I kissed a Wolf and I Liked it!

By Gaby Dufresne-Cyr, CBT-FLE

Actually, I kissed many wolves throughout my career and yes, I did like it. The question is why? Why do we seek inter-species interactions and displays of affection? Some people risk their lives to touch an animal, while others purposefully buy illegal exotic animals off the black market only to realise how dangerous those animals are. Today, I’ll share my views, knowledge, and experiences with you to try answer the question. 

Big Bad Wolf 
Growing up in Goose Bay, Labrador, my childhood was undoubtedly atypical; however, I know the stories most kids were told led them to believe wolves were bad. Three Little Pigs, Little Red Riding Hood, Mr. Wolf and the Three Bear, Clever Polly and the Stupid Wolf, and Little Wolf's Book of Badness, to name a few, all tell us how wolves can’t help themselves express undesirable behaviours (read eat, kill, injure, etc.). Thank goodness, our childhood stories couldn’t be further from the truth. Wolves can, and do, control their impulses. 

In our disconnected urbanised life, we have come to cherish the stories of our youth. As such, the yearning to reconnect with nature is what motivates most people to seek inter-species connections. To satisfy their desires for social contact, proximity, monotony relief, non-judgmental encounters, or unconditional love, people go to great lengths. Some people even die in the process of fulfilling their needs. 

Desire Motivates
The desire to interact is motivated by an intrinsic curiosity we share with all living creatures. The connection itself is reinforcing because it satisfies our need for closeness. When we associate with others, neurobiological processes are triggered. Mirror neurons instil empathy, which in turn, deepens the attachment through increased mirror neuron activity. When you touch a dog, a dolphin, a wolf, a whale, a cat, or whatever animal you happen to come by, your brain is firing like mad. 

Your fight or flight defense system is also on high alert and releases epinephrine (adrenaline) and norepinephrine (noradrenaline) hormones. The joy of the interaction also contributes to the hormonal cocktail by releasing serotonin, dopamine, and oxytocin. In essence, your body experiences your emotions, and your emotions experience your body. One could say you become addicted to relationships, so to speak. 

My Experience
Another reason we love to interact with animals is the environment. Like animals, we both enjoy open spaces, fresh air, clean water, cool breezes, and wholesome foods. So, when we happen to cross paths with animals, we rejoice and often turn to our inner child for guidance. The young human ambassador in us takes center stage and starts an inter-species dialog. In the exchange, we share our secret message: I love you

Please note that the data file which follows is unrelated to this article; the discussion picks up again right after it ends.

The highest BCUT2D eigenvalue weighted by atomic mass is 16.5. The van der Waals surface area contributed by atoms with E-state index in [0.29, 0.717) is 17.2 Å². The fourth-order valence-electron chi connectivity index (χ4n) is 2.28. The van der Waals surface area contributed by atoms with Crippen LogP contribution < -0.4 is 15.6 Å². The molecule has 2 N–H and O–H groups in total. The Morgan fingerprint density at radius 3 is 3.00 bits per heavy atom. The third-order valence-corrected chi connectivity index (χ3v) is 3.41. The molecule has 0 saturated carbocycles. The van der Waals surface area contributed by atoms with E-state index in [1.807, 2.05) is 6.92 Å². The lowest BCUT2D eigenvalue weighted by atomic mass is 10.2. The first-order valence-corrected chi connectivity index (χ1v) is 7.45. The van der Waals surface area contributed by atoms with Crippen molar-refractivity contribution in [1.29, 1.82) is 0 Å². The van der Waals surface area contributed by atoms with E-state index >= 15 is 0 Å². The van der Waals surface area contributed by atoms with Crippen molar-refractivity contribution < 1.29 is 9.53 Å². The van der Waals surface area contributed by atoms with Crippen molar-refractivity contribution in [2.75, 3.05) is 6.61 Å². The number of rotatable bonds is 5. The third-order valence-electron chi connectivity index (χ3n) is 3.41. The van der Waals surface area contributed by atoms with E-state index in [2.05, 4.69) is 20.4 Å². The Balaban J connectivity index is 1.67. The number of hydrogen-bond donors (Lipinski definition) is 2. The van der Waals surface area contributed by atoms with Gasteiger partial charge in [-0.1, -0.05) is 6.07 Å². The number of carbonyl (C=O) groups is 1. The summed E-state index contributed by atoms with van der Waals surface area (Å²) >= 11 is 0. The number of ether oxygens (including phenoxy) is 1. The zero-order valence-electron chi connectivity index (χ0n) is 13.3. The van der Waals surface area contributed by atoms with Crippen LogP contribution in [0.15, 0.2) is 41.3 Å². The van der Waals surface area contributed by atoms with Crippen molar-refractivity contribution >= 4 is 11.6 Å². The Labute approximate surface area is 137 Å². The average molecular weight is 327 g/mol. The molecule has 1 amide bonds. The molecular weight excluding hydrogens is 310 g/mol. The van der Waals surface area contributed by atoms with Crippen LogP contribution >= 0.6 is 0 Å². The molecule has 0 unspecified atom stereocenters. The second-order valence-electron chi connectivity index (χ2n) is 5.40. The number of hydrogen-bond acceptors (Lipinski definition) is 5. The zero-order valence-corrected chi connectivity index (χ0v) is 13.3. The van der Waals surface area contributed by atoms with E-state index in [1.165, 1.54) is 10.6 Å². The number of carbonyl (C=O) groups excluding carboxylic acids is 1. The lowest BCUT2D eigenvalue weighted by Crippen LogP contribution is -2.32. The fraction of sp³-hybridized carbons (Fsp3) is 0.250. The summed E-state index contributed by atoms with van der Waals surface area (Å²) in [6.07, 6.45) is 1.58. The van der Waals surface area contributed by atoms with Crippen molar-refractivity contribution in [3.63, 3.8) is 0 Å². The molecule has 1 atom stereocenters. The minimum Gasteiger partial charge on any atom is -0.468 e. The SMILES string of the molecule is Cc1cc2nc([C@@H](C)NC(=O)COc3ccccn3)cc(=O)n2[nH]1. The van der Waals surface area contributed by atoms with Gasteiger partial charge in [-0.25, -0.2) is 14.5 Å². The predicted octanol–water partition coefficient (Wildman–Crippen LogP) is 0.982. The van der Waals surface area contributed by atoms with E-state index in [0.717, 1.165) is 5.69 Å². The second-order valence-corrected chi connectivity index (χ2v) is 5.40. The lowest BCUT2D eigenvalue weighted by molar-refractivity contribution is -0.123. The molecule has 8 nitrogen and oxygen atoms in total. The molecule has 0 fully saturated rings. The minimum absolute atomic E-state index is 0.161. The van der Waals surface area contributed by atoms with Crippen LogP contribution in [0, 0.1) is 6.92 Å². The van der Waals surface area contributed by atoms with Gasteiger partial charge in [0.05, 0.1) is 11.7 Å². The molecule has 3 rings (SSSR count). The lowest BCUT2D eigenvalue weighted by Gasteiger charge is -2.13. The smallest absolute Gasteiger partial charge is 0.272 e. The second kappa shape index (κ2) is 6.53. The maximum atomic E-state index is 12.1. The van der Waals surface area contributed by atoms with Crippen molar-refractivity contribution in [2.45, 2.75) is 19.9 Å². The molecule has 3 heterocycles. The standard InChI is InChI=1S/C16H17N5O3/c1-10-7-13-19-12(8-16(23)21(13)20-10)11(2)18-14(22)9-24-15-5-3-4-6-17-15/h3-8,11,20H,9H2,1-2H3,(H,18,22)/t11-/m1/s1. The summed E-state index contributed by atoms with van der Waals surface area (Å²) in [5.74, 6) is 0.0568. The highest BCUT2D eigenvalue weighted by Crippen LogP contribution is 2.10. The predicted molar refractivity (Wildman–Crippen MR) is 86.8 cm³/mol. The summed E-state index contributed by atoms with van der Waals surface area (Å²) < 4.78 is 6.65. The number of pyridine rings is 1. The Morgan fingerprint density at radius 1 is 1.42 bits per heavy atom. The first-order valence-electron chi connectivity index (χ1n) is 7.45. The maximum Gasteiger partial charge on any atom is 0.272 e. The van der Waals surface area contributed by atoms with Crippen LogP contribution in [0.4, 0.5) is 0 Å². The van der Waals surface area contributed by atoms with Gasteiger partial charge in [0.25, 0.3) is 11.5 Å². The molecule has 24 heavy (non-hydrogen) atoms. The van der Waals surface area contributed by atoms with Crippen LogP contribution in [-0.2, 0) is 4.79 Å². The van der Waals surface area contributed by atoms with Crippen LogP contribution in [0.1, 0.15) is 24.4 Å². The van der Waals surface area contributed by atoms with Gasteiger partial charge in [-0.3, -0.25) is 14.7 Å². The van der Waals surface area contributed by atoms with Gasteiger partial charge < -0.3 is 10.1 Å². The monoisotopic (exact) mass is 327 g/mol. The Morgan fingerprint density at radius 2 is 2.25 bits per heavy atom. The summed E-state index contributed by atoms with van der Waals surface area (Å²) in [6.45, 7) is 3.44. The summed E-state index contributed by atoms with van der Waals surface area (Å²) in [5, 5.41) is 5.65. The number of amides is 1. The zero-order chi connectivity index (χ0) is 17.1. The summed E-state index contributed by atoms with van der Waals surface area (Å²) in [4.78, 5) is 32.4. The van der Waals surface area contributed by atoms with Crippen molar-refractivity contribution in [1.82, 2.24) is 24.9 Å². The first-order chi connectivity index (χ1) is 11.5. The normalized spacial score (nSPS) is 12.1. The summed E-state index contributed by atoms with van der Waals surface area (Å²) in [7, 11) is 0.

Of all the exchanges I’ve had with animals; of all the kisses I’ve given or received; each encounter shares the same components: trust and empathy. We believe, in that very short moment, we are connected to a power bigger than ourselves. In some cases, size is an actual component of the inter-species meeting, but what I’m referring to here is the figurative bigger power. 

A shared moment with my fellow wolf is one of unity. For a brief second in life, I become one with an animal that trusts me so unconditionally, it’s ready to break the intra-species bond and create an inter-species relationship. At that very instant, I feel accepted for who I am. The infinitely small fraction of time creates a lifelong, unforgettable, experience based solely on trust and empathy. 

Personal Boundaries
When I interacted with my first exotic wild animal, a goose, I was probably four years old. Geese were everywhere, so it wasn’t hard to find and interact with them. If anything, geese would seek out people first. It was a strange encounter, but a memorable one. I also remember when, a few years later, I picked up a garter snake and played with it. All was wonderful, till I showed the snake to my grand-mother. She screamed; the snake disappeared. 

I’ve always had a high attraction to animals and vice versa, but, I’ve never forced animals into interactions they didn’t desire. I approach all animals (yes that includes dogs and other domestic animals) with baby steps. On the final approach, I let the animal make the decisive move. They choose to interact, or not. I’m simply a passive observer. 

Human-Animal Bond
To answer the question, we seek inter-species interactions and displays of affection because they make us feel good. Heck, an entire industry saw the light of day because humans desire connectedness and unity in a disconnected and divided world. If we didn’t love animals so much, we wouldn’t have zoological institutions or marine mammal parks.

Before I end, I’d like to add I’m not here to pick a battle with you on the pros and cons of captive animals. I’m simply here to share with you reasons why the human-animal bond is so powerful. Please keep that in mind when you comment or send nasty e-mails. On the other hand, if you had an experience with an animal that changed your life, please share it with us in the comments. As you know, we conduct animal-assisted therapy and would love to hear your human-animal encounter story.

Cheers.
G.

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